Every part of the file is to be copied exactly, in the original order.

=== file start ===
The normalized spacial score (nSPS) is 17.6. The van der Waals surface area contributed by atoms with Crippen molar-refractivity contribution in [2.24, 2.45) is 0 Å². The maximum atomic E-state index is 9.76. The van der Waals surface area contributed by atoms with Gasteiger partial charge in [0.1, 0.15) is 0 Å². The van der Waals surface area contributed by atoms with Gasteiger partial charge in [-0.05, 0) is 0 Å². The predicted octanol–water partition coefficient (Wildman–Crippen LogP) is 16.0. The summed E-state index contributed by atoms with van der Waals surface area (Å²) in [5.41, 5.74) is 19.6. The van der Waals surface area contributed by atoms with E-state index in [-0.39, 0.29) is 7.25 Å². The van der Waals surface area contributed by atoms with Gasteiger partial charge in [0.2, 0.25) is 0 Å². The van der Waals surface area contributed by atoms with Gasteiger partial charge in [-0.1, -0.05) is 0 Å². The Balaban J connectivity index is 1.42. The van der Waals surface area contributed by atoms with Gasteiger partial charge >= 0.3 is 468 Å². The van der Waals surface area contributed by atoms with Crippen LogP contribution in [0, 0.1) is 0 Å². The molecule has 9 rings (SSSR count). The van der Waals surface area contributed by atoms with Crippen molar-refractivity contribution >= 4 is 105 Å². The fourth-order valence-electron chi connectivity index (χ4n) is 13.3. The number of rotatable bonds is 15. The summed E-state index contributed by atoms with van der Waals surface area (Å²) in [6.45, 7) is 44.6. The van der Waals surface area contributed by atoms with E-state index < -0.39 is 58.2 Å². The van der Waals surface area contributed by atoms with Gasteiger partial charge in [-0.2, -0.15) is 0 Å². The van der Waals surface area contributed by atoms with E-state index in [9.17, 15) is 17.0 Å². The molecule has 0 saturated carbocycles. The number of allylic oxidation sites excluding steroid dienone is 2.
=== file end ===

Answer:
The normalized spacial score (nSPS) is 17.6. The van der Waals surface area contributed by atoms with Crippen molar-refractivity contribution in [2.24, 2.45) is 0 Å². The maximum atomic E-state index is 9.76. The van der Waals surface area contributed by atoms with Gasteiger partial charge in [0.1, 0.15) is 0 Å². The van der Waals surface area contributed by atoms with Gasteiger partial charge in [-0.05, 0) is 0 Å². The predicted octanol–water partition coefficient (Wildman–Crippen LogP) is 16.0. The summed E-state index contributed by atoms with van der Waals surface area (Å²) in [5.41, 5.74) is 19.6. The van der Waals surface area contributed by atoms with E-state index in [-0.39, 0.29) is 7.25 Å². The van der Waals surface area contributed by atoms with Gasteiger partial charge in [0.2, 0.25) is 0 Å². The van der Waals surface area contributed by atoms with Gasteiger partial charge in [-0.1, -0.05) is 0 Å². The Balaban J connectivity index is 1.42. The van der Waals surface area contributed by atoms with Gasteiger partial charge >= 0.3 is 468 Å². The van der Waals surface area contributed by atoms with Crippen LogP contribution in [0, 0.1) is 0 Å². The molecule has 9 rings (SSSR count). The van der Waals surface area contributed by atoms with Crippen molar-refractivity contribution >= 4 is 105 Å². The fourth-order valence-electron chi connectivity index (χ4n) is 13.3. The number of rotatable bonds is 15. The summed E-state index contributed by atoms with van der Waals surface area (Å²) in [6.45, 7) is 44.6. The van der Waals surface area contributed by atoms with E-state index < -0.39 is 58.2 Å². The van der Waals surface area contributed by atoms with Gasteiger partial charge in [-0.2, -0.15) is 0 Å². The van der Waals surface area contributed by atoms with E-state index in [9.17, 15) is 17.0 Å². The molecule has 0 saturated carbocycles. The number of allylic oxidation sites excluding steroid dienone is 2.